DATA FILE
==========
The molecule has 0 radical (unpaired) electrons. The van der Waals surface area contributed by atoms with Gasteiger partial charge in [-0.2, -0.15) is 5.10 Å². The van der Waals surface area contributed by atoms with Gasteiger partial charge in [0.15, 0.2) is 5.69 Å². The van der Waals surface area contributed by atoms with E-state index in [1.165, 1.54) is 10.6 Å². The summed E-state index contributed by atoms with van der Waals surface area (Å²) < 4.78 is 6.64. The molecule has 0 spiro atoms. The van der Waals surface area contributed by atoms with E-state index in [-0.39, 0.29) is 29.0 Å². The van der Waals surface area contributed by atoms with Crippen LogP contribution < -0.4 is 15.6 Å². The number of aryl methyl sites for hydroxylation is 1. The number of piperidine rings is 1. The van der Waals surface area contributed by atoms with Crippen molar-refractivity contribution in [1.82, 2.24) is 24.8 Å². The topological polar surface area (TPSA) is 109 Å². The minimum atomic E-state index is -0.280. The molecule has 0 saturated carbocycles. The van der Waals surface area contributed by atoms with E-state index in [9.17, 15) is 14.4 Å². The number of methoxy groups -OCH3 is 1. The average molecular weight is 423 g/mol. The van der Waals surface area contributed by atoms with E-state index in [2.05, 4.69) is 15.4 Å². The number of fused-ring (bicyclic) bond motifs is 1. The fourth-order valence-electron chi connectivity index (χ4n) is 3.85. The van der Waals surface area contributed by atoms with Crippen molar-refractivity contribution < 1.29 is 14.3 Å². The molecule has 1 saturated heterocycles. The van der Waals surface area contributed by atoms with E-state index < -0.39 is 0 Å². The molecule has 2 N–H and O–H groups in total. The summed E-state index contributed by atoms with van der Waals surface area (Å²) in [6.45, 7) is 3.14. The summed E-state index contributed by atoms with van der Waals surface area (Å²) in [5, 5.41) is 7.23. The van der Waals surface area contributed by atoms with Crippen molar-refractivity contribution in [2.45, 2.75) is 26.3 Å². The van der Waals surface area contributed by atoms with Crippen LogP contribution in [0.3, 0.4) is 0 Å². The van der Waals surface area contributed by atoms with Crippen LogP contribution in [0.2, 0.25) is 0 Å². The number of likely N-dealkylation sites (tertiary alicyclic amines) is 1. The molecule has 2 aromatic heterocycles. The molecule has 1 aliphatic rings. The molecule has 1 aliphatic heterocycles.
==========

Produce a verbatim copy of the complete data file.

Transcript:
The molecule has 0 radical (unpaired) electrons. The van der Waals surface area contributed by atoms with Gasteiger partial charge in [-0.2, -0.15) is 5.10 Å². The van der Waals surface area contributed by atoms with Gasteiger partial charge in [0.15, 0.2) is 5.69 Å². The van der Waals surface area contributed by atoms with E-state index in [1.165, 1.54) is 10.6 Å². The summed E-state index contributed by atoms with van der Waals surface area (Å²) < 4.78 is 6.64. The molecule has 0 spiro atoms. The van der Waals surface area contributed by atoms with E-state index in [-0.39, 0.29) is 29.0 Å². The van der Waals surface area contributed by atoms with Crippen LogP contribution < -0.4 is 15.6 Å². The number of aryl methyl sites for hydroxylation is 1. The number of piperidine rings is 1. The van der Waals surface area contributed by atoms with Crippen molar-refractivity contribution in [1.82, 2.24) is 24.8 Å². The topological polar surface area (TPSA) is 109 Å². The minimum atomic E-state index is -0.280. The molecule has 0 saturated carbocycles. The van der Waals surface area contributed by atoms with E-state index in [9.17, 15) is 14.4 Å². The number of methoxy groups -OCH3 is 1. The average molecular weight is 423 g/mol. The van der Waals surface area contributed by atoms with E-state index in [2.05, 4.69) is 15.4 Å². The number of fused-ring (bicyclic) bond motifs is 1. The fourth-order valence-electron chi connectivity index (χ4n) is 3.85. The van der Waals surface area contributed by atoms with Crippen molar-refractivity contribution < 1.29 is 14.3 Å². The molecule has 1 saturated heterocycles. The van der Waals surface area contributed by atoms with E-state index < -0.39 is 0 Å². The molecule has 2 N–H and O–H groups in total. The summed E-state index contributed by atoms with van der Waals surface area (Å²) in [6.45, 7) is 3.14. The summed E-state index contributed by atoms with van der Waals surface area (Å²) in [5, 5.41) is 7.23. The van der Waals surface area contributed by atoms with Crippen molar-refractivity contribution in [2.45, 2.75) is 26.3 Å². The van der Waals surface area contributed by atoms with Crippen LogP contribution in [0.3, 0.4) is 0 Å². The van der Waals surface area contributed by atoms with Crippen LogP contribution in [0.2, 0.25) is 0 Å². The number of likely N-dealkylation sites (tertiary alicyclic amines) is 1. The molecule has 2 aromatic heterocycles. The molecule has 1 aliphatic rings. The molecule has 1 aliphatic heterocycles.